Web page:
The American electorate seems to be more divided than ever. It is becoming more and more apparent that if you are a woman, lgbtqi+, Muslim, or not white, your voice is not being valued. Given all of this, I want to highlight two women who are refusing to be silent or intimidated within the American political arena.   

Ilhan Omar

Born in Somali, Ilhan lived in a refugee camp in Kenya for four years during the Somali civil war before her family were given the chance to move to Minnesota, USA, when she was aged 13.

After several years of community organising, in 2016 Ilhan faced a seemingly impossible task – to push through self doubt and take the leap to run for State Representative in Minnesota’s Senate District 60B. Up against incumbent Phyllis Kahn, and a male representative of the Somali community, Mohamud Noor, Ilhan ran on a platform focused on:

“cancelling student debt, banning private prisons, increasing the number of refugees admitted to the U.S., and cutting funding for “perpetual war and military aggression.” She supports passing a national bill of rights for renters, the End Racial and Religious Profiling Act and automatically registering every eighteen-year-old to vote.” 

After she won the campaign, allegations surfaced around her marriage history (based on nothing more than a right-wing blog). The claims were found to be just as baseless as those made against Barack Obama and his birth certificate.

Are these sorts of media tactics new? No. Did they stop Ilhan from taking office? No.

In many ways, Ilhan is the embodiment of the groups President Trump wants to silence. In November, Ilhan will become the first refugee from Africa, the first Somali-American, one of the first two Muslim-American women and the first woman in a hijab to be elected to the United States Congress – this is progress.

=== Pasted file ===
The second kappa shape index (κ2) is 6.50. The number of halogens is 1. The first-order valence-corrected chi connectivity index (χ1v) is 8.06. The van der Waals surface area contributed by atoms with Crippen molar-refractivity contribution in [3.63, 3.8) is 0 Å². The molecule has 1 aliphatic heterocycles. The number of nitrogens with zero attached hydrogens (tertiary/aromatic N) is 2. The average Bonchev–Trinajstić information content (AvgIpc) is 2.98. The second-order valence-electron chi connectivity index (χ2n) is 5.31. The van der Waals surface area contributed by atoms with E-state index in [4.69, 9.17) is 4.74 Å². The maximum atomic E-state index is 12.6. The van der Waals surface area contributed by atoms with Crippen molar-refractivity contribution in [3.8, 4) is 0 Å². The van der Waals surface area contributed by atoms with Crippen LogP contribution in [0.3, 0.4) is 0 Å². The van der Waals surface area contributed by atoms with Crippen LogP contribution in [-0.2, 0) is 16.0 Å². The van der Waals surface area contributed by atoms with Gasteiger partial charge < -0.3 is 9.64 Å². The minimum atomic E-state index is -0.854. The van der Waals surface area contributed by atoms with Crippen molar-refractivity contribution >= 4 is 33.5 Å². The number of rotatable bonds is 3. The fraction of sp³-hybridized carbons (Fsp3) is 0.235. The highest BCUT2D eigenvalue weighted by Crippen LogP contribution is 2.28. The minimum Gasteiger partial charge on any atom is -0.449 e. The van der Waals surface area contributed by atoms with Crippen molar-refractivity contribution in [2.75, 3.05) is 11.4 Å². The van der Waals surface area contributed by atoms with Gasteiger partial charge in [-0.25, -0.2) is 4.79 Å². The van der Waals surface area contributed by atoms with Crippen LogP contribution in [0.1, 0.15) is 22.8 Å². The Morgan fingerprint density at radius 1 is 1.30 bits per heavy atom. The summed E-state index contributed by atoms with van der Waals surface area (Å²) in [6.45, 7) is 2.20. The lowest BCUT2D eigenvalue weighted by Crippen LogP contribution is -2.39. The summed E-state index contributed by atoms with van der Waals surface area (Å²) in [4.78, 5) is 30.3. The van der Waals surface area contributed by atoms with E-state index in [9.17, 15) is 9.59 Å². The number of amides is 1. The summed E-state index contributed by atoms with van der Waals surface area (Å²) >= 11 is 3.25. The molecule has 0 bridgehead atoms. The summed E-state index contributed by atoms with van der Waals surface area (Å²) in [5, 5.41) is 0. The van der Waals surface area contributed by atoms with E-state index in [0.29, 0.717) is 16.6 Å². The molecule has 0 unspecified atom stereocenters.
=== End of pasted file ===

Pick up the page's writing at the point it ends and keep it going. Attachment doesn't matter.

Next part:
Alexandria Ocasio-Cortez

Finally, the mainstream media has begrudgingly accepted that Alexandria deserves column space. Why? Because she won the Democratic primary in New York’s 14th congressional district! And because she is a woman, Democratic Socialist, first generation American, Spanish speaking girl from the Bronx who beat the man tipped to be the new head of the Democratic party.

Alexandria has had a life many, many others in America have had – born to Puerto Rican mother and a father from the Bronx, she has worked the 18-hour double jobs. So if she is the poster child for what can be achieved with the ‘American Dream’, why do so many from both political sides fear her rise through the ranks?

The key points from her platform are: Medicare for all, fully funded public schools and universities, universal jobs guarantee, housing as a human right, justice-system reform, immigration reform, “new green deal” to combat climate change, and campaign-finance reform. 

Am I worried Alexandria will bow to the pressures of 21st century politics or give in to pressure from this administration? No.

“Well you know, the president is from Queens, and with all due respect, half of my constituents are from Queens. I don’t think he knows how to deal with a girl from the Bronx.” – Alexandria Ocasio-Cortez

In a climate where lunatics are running around New York threatening to call immigration on people because they are speaking Spanish, I think its vital to have a representative like Alexandria. In a climate where executive order number 13769 (the travel ban) is still being enforced, I think it is essential to have a representative like Ilhan.

Of course, I don’t want to get lost in identity politics, these women represent more than these two issues. And clearly, these issues are not going to be solely fought and won by individuals – they need help.